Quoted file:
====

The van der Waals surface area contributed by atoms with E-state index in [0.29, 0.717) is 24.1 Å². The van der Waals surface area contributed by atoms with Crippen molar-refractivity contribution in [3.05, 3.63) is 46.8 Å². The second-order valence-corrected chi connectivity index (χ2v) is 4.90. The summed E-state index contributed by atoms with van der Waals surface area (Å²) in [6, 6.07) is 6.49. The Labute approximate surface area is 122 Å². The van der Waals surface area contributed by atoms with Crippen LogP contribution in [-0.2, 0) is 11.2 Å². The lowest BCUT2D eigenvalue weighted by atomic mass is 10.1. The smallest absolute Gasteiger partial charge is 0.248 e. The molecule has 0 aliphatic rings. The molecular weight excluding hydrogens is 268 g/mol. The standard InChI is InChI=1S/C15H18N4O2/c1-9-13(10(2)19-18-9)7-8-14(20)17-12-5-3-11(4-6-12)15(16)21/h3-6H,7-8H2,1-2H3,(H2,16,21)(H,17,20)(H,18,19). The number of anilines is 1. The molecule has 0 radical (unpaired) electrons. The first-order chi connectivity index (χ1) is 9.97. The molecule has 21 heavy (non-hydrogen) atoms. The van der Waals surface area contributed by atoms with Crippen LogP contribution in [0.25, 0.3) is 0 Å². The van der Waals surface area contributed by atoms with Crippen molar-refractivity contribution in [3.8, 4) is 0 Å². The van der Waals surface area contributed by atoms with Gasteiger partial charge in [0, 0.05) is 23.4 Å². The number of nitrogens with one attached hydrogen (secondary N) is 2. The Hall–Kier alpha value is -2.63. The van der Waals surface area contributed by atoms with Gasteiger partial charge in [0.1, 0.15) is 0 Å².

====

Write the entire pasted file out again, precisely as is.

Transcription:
The van der Waals surface area contributed by atoms with E-state index in [0.29, 0.717) is 24.1 Å². The van der Waals surface area contributed by atoms with Crippen molar-refractivity contribution in [3.05, 3.63) is 46.8 Å². The second-order valence-corrected chi connectivity index (χ2v) is 4.90. The summed E-state index contributed by atoms with van der Waals surface area (Å²) in [6, 6.07) is 6.49. The Labute approximate surface area is 122 Å². The van der Waals surface area contributed by atoms with Crippen LogP contribution in [-0.2, 0) is 11.2 Å². The lowest BCUT2D eigenvalue weighted by atomic mass is 10.1. The smallest absolute Gasteiger partial charge is 0.248 e. The molecule has 0 aliphatic rings. The molecular weight excluding hydrogens is 268 g/mol. The standard InChI is InChI=1S/C15H18N4O2/c1-9-13(10(2)19-18-9)7-8-14(20)17-12-5-3-11(4-6-12)15(16)21/h3-6H,7-8H2,1-2H3,(H2,16,21)(H,17,20)(H,18,19). The number of anilines is 1. The molecule has 0 radical (unpaired) electrons. The first-order chi connectivity index (χ1) is 9.97. The molecule has 21 heavy (non-hydrogen) atoms. The van der Waals surface area contributed by atoms with Crippen LogP contribution in [0.25, 0.3) is 0 Å². The van der Waals surface area contributed by atoms with Crippen molar-refractivity contribution in [3.8, 4) is 0 Å². The van der Waals surface area contributed by atoms with Gasteiger partial charge in [0, 0.05) is 23.4 Å². The number of nitrogens with one attached hydrogen (secondary N) is 2. The Hall–Kier alpha value is -2.63. The van der Waals surface area contributed by atoms with Gasteiger partial charge in [0.1, 0.15) is 0 Å².